This has been the most Christmas-y Christmas season I can remember in a long time. Usually Kris and I downplay the holiday. I know that Christmas is important for many people, but there are other holidays (like Thanksgiving) that we value more. This year, however, we seem to have some of that old-time Christmas spirit, and I like it.

What makes this year different? I’m not sure, but it may be because:

Aunt and Niece, Baking Cookies

  • We’ve been listening to Christmas records on evenings and weekends. (Yes, actual vinyl records — cheap at the thrift store!)
  • We have a lovely tree.
  • Kris invited our four-year-old niece over to bake Christmas cookies.
  • As always, Kris made something crafty for our friends. (This year, she made vanilla extract.) But for once, I contributed something to our gift bags. I’ve been obsessed with high-quality caramels and fruit jells this year, so I bought some in bulk to share with our friends.
  • We’ve attended several Christmas parties, all of which have been low-key and fun. More than that, we just seem more connected to our friends this year, which I like.
  • I’ve actually put some time and effort into my Christmas shopping, which made the process more enjoyable.

It’s been a fantastic holiday season so far, and it’s reminded me that I am a fortunate man. I have a great wife, a job that I love, a beautiful home in a beautiful city, robust health, and four fine cats. I can afford to eat well, to travel to far-away places (with strange sounding names), and to indulge my hobbies. I do not want for much.

I don’t say this to gloat or to brag. I really do feel fortunate and grateful for my wonderful life. And lately, I’ve begun to be a little humbled by it.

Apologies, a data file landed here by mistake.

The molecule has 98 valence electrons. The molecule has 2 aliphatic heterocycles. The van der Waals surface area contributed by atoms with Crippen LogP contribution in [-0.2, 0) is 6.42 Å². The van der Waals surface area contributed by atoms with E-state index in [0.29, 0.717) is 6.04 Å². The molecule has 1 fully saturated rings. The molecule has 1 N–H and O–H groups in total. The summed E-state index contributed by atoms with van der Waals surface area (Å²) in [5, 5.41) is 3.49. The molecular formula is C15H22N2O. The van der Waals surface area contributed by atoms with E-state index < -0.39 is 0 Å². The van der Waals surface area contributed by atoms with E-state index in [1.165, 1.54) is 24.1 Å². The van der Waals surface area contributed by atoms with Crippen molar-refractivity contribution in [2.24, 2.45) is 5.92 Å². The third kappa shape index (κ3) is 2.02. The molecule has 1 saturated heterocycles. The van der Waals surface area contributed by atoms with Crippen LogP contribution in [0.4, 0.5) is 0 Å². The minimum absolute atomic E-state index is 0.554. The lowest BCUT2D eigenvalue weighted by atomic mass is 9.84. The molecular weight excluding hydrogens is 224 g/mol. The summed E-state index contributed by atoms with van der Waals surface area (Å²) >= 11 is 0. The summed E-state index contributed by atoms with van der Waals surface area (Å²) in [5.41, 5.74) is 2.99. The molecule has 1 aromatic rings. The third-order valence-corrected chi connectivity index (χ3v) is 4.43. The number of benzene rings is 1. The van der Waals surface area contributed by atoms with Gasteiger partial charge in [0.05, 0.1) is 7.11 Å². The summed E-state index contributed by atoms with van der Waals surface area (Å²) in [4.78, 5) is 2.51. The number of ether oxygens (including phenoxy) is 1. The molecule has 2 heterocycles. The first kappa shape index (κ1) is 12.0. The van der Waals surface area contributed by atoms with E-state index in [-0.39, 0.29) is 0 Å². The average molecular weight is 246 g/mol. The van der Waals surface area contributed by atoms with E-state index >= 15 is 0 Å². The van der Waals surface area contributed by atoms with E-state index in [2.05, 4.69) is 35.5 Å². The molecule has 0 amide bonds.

I’ve had several conversations this month — in person and by e-mail — with folks who are struggling, people who don’t have everything they want. Some even find it difficult to get everything they need. These conversations have let me see my own life through the eyes of an outsider. I feel like I’ve gained some perspective I’d been lacking before.

Your Financial Wishlist

Recently, Get Rich Slowly partnered with Money Rates to ask readers a very unscientific poll question: “What’s at the top of your financial wish list this season?” The results after more than 3500 responses:

  • 43% said “increase my savings”
  • 35% said “lower my debt”
  • 13% said “get a new job”
  • 6% said “buy a new home”
  • 3% said “sell my home”

I suspect the “increase my savings” category includes a lot of responses from people whose goals aren’t actually included in the other options. (My answer would have to be “increase my savings”, though that’s not actually one of my current aims.)

What’s on your financial wishlist right now?

Recently, the Savvy Sugar website asked a group of financial writers for their Christmas wishlists. What did I tell them I wanted? Pants and books about Africa. In retrospect, that seems silly. I don’t want anything. I have everything I want.

What I want is for you to get the things on your wishlist. I want you to meet your goals, financial and otherwise. I want you to be safe, healthy, and happy. This isn’t because I’m some namby-pamby do-gooder. It’s because I have a great life, and I want you to have a great life too.

Maybe it’s too late for me to help you get to that great life in time for this Christmas, but I’m motivated to try harder to help next year. I’ll do my best to make Get Rich Slowly a place that will help you set and meet your financial goals.

Merry Christmas, everyone. Have a great time with your family and friends. I’ll see you on Monday.